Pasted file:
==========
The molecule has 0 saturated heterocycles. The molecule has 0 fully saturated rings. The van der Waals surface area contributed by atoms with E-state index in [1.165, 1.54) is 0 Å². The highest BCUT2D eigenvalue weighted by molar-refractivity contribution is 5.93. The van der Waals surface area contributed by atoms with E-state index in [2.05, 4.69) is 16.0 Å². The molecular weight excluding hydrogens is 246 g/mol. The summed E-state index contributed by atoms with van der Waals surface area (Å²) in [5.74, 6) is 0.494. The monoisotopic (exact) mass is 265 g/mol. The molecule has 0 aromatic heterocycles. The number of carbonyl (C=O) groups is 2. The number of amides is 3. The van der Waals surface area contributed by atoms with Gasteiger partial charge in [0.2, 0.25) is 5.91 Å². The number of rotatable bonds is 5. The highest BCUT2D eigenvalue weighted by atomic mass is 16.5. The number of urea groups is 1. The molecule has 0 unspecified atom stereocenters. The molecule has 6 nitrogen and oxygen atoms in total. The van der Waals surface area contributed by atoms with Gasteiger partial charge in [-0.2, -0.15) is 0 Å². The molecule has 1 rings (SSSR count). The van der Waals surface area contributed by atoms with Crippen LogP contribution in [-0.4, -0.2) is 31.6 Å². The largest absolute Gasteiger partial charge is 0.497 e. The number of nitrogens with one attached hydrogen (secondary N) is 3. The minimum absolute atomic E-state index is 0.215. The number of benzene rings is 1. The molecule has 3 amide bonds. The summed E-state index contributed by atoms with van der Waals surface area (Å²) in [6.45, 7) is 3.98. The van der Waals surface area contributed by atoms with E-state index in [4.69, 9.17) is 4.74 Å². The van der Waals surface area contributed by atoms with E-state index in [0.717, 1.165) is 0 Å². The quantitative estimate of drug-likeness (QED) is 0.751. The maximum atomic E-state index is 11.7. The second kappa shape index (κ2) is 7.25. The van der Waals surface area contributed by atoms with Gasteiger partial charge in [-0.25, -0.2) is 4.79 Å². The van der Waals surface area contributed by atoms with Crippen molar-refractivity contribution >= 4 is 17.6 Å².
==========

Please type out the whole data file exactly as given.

The molecule has 0 saturated heterocycles. The molecule has 0 fully saturated rings. The van der Waals surface area contributed by atoms with E-state index in [1.165, 1.54) is 0 Å². The highest BCUT2D eigenvalue weighted by molar-refractivity contribution is 5.93. The van der Waals surface area contributed by atoms with E-state index in [2.05, 4.69) is 16.0 Å². The molecular weight excluding hydrogens is 246 g/mol. The summed E-state index contributed by atoms with van der Waals surface area (Å²) in [5.74, 6) is 0.494. The monoisotopic (exact) mass is 265 g/mol. The molecule has 0 aromatic heterocycles. The number of carbonyl (C=O) groups is 2. The number of amides is 3. The van der Waals surface area contributed by atoms with Gasteiger partial charge in [0.2, 0.25) is 5.91 Å². The number of rotatable bonds is 5. The highest BCUT2D eigenvalue weighted by atomic mass is 16.5. The number of urea groups is 1. The molecule has 0 unspecified atom stereocenters. The molecule has 6 nitrogen and oxygen atoms in total. The van der Waals surface area contributed by atoms with Gasteiger partial charge in [-0.2, -0.15) is 0 Å². The molecule has 1 rings (SSSR count). The van der Waals surface area contributed by atoms with Crippen LogP contribution in [-0.4, -0.2) is 31.6 Å². The largest absolute Gasteiger partial charge is 0.497 e. The number of nitrogens with one attached hydrogen (secondary N) is 3. The minimum absolute atomic E-state index is 0.215. The number of benzene rings is 1. The molecule has 3 amide bonds. The summed E-state index contributed by atoms with van der Waals surface area (Å²) in [6.45, 7) is 3.98. The van der Waals surface area contributed by atoms with E-state index in [4.69, 9.17) is 4.74 Å². The van der Waals surface area contributed by atoms with E-state index in [0.717, 1.165) is 0 Å². The quantitative estimate of drug-likeness (QED) is 0.751. The maximum atomic E-state index is 11.7. The second kappa shape index (κ2) is 7.25. The van der Waals surface area contributed by atoms with Gasteiger partial charge in [-0.25, -0.2) is 4.79 Å². The van der Waals surface area contributed by atoms with Crippen molar-refractivity contribution >= 4 is 17.6 Å².